Vertical Integration as a Temporary Advantage

While highly custom computers made of parts and designs unique to single companies may provide faster, sleeker devices for a while, they eventually hit a dead end. As far as the companies that fully embrace full vertical integration, they may encounter a limited ability to act quickly to market changes and evolve technology at such a rate and scale of knowledge distribution that benefits the overall advancement of technology. This seems to be the contention set forth in an article from the Wall Street Journal that looks at the return of vertical integration. Several companies are cited in the article who were or are on opposite sides of the vertical integration question. The caution of adopting such an approach is briefly described in the article and it is worth considering when evaluating technology choices between those that are vertically integrated or best of breed.

The Apple Phenomenon of the 2000s

Basically, the Apple iPad started the trend towards the custom computer. My question is, why did we all follow Apple? Looking back, what seemed to have happened was a sense of fear developed in some parts of the computer industry that Apple would take over. As Apple’s fortunes rose and eclipsed the growth trajectory of other established players, there was a sense that the most effective response was to mirror the vertical integration philosophy successfully employed by Apple. I, was certainly a huge proponent of this and many things Apple. I still like what they have done but I do not see their particular outlook as the type of group think around which we should all rally.

Identifying Today’s Custom Computers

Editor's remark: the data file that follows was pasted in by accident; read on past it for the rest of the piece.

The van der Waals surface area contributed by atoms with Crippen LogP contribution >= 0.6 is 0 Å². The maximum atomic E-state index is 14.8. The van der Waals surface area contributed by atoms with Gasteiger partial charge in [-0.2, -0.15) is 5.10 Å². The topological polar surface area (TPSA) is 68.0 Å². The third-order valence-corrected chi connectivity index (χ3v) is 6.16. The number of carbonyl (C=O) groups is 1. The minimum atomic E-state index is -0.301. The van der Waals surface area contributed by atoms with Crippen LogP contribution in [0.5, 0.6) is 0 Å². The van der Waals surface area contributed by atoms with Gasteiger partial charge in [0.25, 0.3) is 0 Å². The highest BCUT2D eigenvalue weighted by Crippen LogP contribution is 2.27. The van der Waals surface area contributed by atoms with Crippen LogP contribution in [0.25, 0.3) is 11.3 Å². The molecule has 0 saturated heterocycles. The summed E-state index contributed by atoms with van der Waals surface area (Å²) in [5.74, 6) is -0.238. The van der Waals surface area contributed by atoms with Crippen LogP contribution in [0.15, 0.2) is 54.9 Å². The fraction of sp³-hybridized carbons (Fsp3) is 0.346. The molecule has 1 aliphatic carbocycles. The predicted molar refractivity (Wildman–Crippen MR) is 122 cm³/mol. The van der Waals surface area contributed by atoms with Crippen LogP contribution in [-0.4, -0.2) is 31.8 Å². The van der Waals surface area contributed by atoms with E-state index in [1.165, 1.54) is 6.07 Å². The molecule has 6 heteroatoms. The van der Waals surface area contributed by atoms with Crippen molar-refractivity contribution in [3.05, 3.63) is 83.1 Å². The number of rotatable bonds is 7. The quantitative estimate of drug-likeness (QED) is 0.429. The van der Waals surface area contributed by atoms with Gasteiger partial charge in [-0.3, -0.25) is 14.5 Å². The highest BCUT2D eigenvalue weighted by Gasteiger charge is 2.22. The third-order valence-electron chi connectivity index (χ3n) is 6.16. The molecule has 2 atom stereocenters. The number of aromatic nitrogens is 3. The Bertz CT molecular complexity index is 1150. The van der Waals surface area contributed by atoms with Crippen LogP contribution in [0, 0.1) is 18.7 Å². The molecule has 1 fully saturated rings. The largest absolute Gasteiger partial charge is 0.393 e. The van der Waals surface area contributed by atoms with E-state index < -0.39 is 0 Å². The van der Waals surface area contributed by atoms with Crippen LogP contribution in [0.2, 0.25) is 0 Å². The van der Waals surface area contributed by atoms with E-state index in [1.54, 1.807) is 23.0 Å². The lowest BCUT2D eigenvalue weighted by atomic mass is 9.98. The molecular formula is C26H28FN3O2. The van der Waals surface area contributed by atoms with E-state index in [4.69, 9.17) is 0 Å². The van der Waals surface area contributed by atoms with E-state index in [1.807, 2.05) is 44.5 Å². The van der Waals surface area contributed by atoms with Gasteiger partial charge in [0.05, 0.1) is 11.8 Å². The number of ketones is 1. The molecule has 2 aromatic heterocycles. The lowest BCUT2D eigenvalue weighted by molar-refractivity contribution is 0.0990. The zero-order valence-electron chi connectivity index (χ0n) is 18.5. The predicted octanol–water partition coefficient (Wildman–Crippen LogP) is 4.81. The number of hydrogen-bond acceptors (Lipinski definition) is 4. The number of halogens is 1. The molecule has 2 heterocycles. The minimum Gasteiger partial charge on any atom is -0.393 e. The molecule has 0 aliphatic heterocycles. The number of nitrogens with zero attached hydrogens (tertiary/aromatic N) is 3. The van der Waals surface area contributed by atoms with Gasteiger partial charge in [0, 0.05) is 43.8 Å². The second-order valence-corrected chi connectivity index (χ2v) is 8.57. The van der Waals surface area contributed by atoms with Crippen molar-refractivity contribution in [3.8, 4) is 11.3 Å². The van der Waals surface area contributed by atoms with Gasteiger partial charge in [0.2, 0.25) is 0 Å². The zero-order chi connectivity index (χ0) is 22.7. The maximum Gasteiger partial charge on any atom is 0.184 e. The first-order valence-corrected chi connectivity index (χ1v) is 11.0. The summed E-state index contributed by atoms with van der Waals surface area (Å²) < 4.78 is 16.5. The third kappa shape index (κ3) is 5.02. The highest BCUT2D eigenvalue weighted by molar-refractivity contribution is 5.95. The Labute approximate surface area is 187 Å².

Despite appearances, Apple MacBooks are still mostly standardized computers with premium components. I single those computers out because it is important to understand what things really are versus what is marketed. Apple MacBooks along with all other laptops and desktops running Intel or AMD processors consists of parts that are interchangeable. You can take most of these machines and replace the parts in them with better versions. A slower hard drive or memory module may be replaced with a different one with better features and speed. On a desktop, a physics card could be added that allows new scientific discoveries to emerge out of an adhoc lab in a garage. New sound and graphics components could be added that allows artists to make masterpieces that are more stunning and informative than the more basic versions would allow. People who invest in an economy model computing device can stretch their investment with upgrades from a wide list of parts suppliers who compete on quality, cost, service and more.

The ability to take these machines much higher than were they started gives a person the opportunity to achieve newer and better results than the initial investment in the machines would offer. You can add or link parts that can provide even more capabilities and have new technologies available on multiple machines regardless of the operating system they run in the case of desktops and many laptops. This can save costs in some cases over having to struggle against insufficient systems parameters to reach goals with greater quality and depth. The significant upgrade-ability, redefinition, and modification of hardware allows the owners of the machines to extend the value of an investment considerably. As such, the nature of this standardization and tremendous flexibility has set conditions that has help enable intellectual exploration and technology proliferation to expand in a substantial way over the last 30 years.

Cloud and Mobile Emphasized